In 1919, Bush returned to MIT as an associate professor of Electrical Power Transmission and became a full professor in 1923. He took on the dual role of the Institute's Vice President and Dean of Engineering in 1932. While a member of the faculty, Bush joined with two associates, including his former Tufts roommate, Laurence Marshall, to found the American Appliance Company, which later became Raytheon Manufacturing Company and continued to evolve into the Metals and Controls Corporation, which manufactured nuclear fuel.
Vannevar Bush was also an early figure in the development of computer technology recognizing the need for a machine able to perform mechanical tasks too arduous for mathematicians. In 1930, he developed a differential analyzer, the predecessor of the analog computer.
Bush left MIT in 1938 to become president of the Carnegie Institution, a scientific research organization in Washington, D. C. He retired from the organization in 1955, returning to MIT as Chairman of the Corporation. He also served on the Board of Directors of several large corporations including as Chairman of the Board of Merck and Company.
During World War II, Bush did scientific and policy related work, e.g. he served as chairman of the National Defense Research Committee. He was a central figure in the development of nuclear fission and the subsequent development of the atomic bomb. His report, "Science, the Endless Frontier," which he submitted to the President of the United States in 1945, had a far reaching impact on peacetime research and technology throughout both the country and the world.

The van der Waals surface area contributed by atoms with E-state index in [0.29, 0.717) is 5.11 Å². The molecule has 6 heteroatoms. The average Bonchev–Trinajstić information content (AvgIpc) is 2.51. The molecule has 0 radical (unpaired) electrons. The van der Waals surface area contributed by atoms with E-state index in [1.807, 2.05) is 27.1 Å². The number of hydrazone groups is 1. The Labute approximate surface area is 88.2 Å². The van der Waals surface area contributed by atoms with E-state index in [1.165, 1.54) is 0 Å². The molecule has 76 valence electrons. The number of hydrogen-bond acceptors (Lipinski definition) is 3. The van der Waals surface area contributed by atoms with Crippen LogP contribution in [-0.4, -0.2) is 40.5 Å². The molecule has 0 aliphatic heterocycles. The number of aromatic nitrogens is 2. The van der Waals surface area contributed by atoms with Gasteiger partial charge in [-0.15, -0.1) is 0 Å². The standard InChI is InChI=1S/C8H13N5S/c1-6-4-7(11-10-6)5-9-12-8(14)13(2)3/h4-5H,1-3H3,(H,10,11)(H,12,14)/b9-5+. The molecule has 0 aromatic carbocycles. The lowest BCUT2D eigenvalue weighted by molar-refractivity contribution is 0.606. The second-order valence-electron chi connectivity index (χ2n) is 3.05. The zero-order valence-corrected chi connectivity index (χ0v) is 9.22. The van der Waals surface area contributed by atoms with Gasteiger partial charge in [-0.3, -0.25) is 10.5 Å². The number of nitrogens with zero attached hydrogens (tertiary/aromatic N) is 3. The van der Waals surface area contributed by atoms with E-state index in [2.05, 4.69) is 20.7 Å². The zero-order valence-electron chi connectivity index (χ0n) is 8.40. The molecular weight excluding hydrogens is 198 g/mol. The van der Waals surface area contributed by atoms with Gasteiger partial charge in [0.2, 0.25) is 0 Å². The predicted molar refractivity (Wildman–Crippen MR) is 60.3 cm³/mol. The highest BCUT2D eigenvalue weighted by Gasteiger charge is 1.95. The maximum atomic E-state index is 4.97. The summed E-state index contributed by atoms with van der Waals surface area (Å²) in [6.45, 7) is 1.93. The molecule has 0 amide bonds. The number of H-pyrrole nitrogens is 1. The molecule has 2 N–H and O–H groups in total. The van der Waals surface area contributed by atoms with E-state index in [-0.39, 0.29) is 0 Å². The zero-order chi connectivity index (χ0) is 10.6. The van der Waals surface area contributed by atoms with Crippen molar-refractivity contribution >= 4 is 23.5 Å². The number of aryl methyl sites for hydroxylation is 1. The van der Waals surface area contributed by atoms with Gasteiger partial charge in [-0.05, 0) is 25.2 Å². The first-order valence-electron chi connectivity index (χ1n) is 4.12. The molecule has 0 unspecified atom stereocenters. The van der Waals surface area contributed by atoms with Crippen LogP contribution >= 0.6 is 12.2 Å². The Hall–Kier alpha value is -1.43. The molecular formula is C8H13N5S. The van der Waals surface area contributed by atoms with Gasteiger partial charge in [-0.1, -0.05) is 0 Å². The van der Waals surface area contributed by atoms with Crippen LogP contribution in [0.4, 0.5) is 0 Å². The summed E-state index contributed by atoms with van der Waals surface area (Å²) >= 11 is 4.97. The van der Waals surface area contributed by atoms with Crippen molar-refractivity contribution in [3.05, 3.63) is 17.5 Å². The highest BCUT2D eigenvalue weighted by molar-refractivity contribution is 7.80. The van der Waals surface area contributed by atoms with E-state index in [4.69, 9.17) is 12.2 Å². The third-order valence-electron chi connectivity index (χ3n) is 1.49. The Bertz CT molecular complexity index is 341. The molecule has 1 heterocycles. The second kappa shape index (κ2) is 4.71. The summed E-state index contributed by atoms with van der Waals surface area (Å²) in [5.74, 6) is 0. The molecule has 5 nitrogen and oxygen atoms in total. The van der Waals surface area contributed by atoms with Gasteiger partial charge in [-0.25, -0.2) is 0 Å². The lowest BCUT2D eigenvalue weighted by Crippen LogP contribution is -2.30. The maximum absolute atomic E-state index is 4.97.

Bush was awarded his first of more than two dozen honorary degrees in 1932 from Tufts and became a trustee in 1933. In 1941, he was recipient of the Ballou Medal, the highest award Tufts bestows upon an alumnus. He also received the Distinguished Service Award of the Tufts Alumni Council in 1947. Bush aided in the building program for the College of Engineering in the 1950s and in Tufts' 1960s capital fund drive.
Vannevar Bush's health declined steadily following a stroke and died on June 28, 1974 in Belmont, MA.
1.7 Linear Feet (2 boxes)
This collection is organized into two series: Personal papers; Scrapbook.
Original order and provenance of the Personal papers are unknown. The majority of the folders that make up personal papers were created as subject files (Bush, Vannevar) by Russell Miller while doing research for his book about Tufts University. Newspaper clippings found in the folders were separated out into their own folder, "Newspaper Clippings" to prevent deterioration of neighboring documents. Otherwise, original folder organization was maintained and folders were given descriptive titles.
5 folders from the Vertical Files regarding Vannevar Bush were removed to this collection and processed as part of the personal papers, circa 2010.
Processed by MacKenzie Brigham, supervised by Susanne Belovari, February 2010.
This collection is processed.